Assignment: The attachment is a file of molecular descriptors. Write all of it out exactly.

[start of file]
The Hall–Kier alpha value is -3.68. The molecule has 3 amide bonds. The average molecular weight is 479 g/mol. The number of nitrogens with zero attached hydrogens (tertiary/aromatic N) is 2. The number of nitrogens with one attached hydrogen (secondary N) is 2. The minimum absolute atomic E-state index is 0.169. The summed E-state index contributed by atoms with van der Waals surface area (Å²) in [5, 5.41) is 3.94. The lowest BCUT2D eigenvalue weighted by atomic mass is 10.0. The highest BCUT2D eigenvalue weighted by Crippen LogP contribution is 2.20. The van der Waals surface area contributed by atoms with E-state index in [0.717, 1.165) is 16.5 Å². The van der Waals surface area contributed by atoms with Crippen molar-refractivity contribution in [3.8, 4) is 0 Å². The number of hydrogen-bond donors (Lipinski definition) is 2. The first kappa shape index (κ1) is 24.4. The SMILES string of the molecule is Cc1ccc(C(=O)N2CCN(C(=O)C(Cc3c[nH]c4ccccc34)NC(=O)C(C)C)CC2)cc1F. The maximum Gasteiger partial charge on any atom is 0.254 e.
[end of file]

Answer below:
The Hall–Kier alpha value is -3.68. The molecule has 3 amide bonds. The average molecular weight is 479 g/mol. The number of nitrogens with zero attached hydrogens (tertiary/aromatic N) is 2. The number of nitrogens with one attached hydrogen (secondary N) is 2. The minimum absolute atomic E-state index is 0.169. The summed E-state index contributed by atoms with van der Waals surface area (Å²) in [5, 5.41) is 3.94. The lowest BCUT2D eigenvalue weighted by atomic mass is 10.0. The highest BCUT2D eigenvalue weighted by Crippen LogP contribution is 2.20. The van der Waals surface area contributed by atoms with E-state index in [0.717, 1.165) is 16.5 Å². The van der Waals surface area contributed by atoms with Crippen molar-refractivity contribution in [3.8, 4) is 0 Å². The number of hydrogen-bond donors (Lipinski definition) is 2. The first kappa shape index (κ1) is 24.4. The SMILES string of the molecule is Cc1ccc(C(=O)N2CCN(C(=O)C(Cc3c[nH]c4ccccc34)NC(=O)C(C)C)CC2)cc1F. The maximum Gasteiger partial charge on any atom is 0.254 e.